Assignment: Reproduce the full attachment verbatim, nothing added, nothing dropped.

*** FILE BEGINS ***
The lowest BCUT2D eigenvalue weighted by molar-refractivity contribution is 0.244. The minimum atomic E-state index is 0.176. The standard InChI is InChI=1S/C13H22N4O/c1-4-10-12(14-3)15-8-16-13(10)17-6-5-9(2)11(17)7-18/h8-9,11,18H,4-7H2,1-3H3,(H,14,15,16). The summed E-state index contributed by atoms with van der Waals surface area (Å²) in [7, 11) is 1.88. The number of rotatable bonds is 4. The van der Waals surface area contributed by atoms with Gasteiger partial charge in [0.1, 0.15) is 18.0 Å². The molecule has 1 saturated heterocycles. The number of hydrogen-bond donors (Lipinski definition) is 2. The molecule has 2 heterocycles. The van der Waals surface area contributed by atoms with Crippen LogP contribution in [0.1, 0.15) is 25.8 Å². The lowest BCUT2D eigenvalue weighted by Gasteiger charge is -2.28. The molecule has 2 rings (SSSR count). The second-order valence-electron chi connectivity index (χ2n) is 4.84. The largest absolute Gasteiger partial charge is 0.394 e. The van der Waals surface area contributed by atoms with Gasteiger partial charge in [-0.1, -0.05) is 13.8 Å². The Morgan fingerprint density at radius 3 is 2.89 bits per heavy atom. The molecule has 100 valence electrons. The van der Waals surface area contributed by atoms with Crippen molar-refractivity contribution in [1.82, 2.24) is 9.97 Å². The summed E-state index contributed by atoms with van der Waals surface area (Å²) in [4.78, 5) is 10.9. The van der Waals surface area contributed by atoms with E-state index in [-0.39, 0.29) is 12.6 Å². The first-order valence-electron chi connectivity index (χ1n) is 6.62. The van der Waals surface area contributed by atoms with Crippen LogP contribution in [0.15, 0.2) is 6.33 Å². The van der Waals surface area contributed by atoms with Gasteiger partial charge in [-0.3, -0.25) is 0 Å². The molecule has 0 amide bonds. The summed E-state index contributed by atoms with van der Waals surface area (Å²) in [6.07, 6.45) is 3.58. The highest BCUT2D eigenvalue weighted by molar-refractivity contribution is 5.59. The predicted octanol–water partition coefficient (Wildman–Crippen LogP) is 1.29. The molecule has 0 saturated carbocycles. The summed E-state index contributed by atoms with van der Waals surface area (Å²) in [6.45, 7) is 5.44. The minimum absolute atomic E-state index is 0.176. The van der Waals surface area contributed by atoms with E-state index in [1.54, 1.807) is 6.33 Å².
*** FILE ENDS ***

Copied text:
The lowest BCUT2D eigenvalue weighted by molar-refractivity contribution is 0.244. The minimum atomic E-state index is 0.176. The standard InChI is InChI=1S/C13H22N4O/c1-4-10-12(14-3)15-8-16-13(10)17-6-5-9(2)11(17)7-18/h8-9,11,18H,4-7H2,1-3H3,(H,14,15,16). The summed E-state index contributed by atoms with van der Waals surface area (Å²) in [7, 11) is 1.88. The number of rotatable bonds is 4. The van der Waals surface area contributed by atoms with Gasteiger partial charge in [0.1, 0.15) is 18.0 Å². The molecule has 1 saturated heterocycles. The number of hydrogen-bond donors (Lipinski definition) is 2. The molecule has 2 heterocycles. The van der Waals surface area contributed by atoms with Crippen LogP contribution in [0.1, 0.15) is 25.8 Å². The lowest BCUT2D eigenvalue weighted by Gasteiger charge is -2.28. The molecule has 2 rings (SSSR count). The second-order valence-electron chi connectivity index (χ2n) is 4.84. The largest absolute Gasteiger partial charge is 0.394 e. The van der Waals surface area contributed by atoms with Gasteiger partial charge in [-0.1, -0.05) is 13.8 Å². The Morgan fingerprint density at radius 3 is 2.89 bits per heavy atom. The molecule has 100 valence electrons. The van der Waals surface area contributed by atoms with Crippen molar-refractivity contribution in [1.82, 2.24) is 9.97 Å². The summed E-state index contributed by atoms with van der Waals surface area (Å²) in [4.78, 5) is 10.9. The van der Waals surface area contributed by atoms with E-state index in [-0.39, 0.29) is 12.6 Å². The first-order valence-electron chi connectivity index (χ1n) is 6.62. The van der Waals surface area contributed by atoms with Crippen LogP contribution in [0.15, 0.2) is 6.33 Å². The van der Waals surface area contributed by atoms with Gasteiger partial charge in [-0.3, -0.25) is 0 Å². The molecule has 0 amide bonds. The summed E-state index contributed by atoms with van der Waals surface area (Å²) in [6.07, 6.45) is 3.58. The highest BCUT2D eigenvalue weighted by molar-refractivity contribution is 5.59. The predicted octanol–water partition coefficient (Wildman–Crippen LogP) is 1.29. The molecule has 0 saturated carbocycles. The summed E-state index contributed by atoms with van der Waals surface area (Å²) in [6.45, 7) is 5.44. The minimum absolute atomic E-state index is 0.176. The van der Waals surface area contributed by atoms with E-state index in [1.54, 1.807) is 6.33 Å².